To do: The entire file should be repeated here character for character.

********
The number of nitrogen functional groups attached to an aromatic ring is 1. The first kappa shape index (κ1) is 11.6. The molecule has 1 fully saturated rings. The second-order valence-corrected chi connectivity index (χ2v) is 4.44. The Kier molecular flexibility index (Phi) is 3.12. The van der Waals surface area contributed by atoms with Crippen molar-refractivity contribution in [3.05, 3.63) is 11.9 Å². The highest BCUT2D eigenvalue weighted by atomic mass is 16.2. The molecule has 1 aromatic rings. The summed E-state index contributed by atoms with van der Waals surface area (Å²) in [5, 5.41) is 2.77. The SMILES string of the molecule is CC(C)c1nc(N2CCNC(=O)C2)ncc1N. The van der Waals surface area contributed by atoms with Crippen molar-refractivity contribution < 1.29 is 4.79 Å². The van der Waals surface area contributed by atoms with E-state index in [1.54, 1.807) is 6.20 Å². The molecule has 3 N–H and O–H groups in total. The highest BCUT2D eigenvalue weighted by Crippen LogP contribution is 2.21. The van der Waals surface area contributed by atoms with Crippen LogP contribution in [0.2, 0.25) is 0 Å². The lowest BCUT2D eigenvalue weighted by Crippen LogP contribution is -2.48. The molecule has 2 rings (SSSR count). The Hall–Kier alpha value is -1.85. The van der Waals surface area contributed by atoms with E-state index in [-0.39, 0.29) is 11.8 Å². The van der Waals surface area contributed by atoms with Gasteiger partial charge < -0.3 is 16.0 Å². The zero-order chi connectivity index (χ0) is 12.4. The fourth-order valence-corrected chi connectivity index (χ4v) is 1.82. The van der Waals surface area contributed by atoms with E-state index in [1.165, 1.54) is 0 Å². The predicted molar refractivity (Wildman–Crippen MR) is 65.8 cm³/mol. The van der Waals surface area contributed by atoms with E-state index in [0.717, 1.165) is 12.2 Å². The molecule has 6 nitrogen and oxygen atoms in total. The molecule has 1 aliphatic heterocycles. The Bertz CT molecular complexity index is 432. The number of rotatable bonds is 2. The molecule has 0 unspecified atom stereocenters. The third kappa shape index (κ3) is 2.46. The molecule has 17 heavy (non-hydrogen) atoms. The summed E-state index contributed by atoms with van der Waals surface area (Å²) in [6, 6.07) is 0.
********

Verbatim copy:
The number of nitrogen functional groups attached to an aromatic ring is 1. The first kappa shape index (κ1) is 11.6. The molecule has 1 fully saturated rings. The second-order valence-corrected chi connectivity index (χ2v) is 4.44. The Kier molecular flexibility index (Phi) is 3.12. The van der Waals surface area contributed by atoms with Crippen molar-refractivity contribution in [3.05, 3.63) is 11.9 Å². The highest BCUT2D eigenvalue weighted by atomic mass is 16.2. The molecule has 1 aromatic rings. The summed E-state index contributed by atoms with van der Waals surface area (Å²) in [5, 5.41) is 2.77. The SMILES string of the molecule is CC(C)c1nc(N2CCNC(=O)C2)ncc1N. The van der Waals surface area contributed by atoms with Crippen molar-refractivity contribution < 1.29 is 4.79 Å². The van der Waals surface area contributed by atoms with E-state index in [1.54, 1.807) is 6.20 Å². The molecule has 3 N–H and O–H groups in total. The highest BCUT2D eigenvalue weighted by Crippen LogP contribution is 2.21. The van der Waals surface area contributed by atoms with Crippen LogP contribution in [0.2, 0.25) is 0 Å². The lowest BCUT2D eigenvalue weighted by Crippen LogP contribution is -2.48. The molecule has 2 rings (SSSR count). The Hall–Kier alpha value is -1.85. The van der Waals surface area contributed by atoms with E-state index in [-0.39, 0.29) is 11.8 Å². The van der Waals surface area contributed by atoms with Gasteiger partial charge < -0.3 is 16.0 Å². The zero-order chi connectivity index (χ0) is 12.4. The fourth-order valence-corrected chi connectivity index (χ4v) is 1.82. The van der Waals surface area contributed by atoms with E-state index in [1.165, 1.54) is 0 Å². The predicted molar refractivity (Wildman–Crippen MR) is 65.8 cm³/mol. The van der Waals surface area contributed by atoms with E-state index in [0.717, 1.165) is 12.2 Å². The molecule has 6 nitrogen and oxygen atoms in total. The molecule has 1 aliphatic heterocycles. The Bertz CT molecular complexity index is 432. The number of rotatable bonds is 2. The molecule has 0 unspecified atom stereocenters. The third kappa shape index (κ3) is 2.46. The molecule has 17 heavy (non-hydrogen) atoms. The summed E-state index contributed by atoms with van der Waals surface area (Å²) in [6, 6.07) is 0.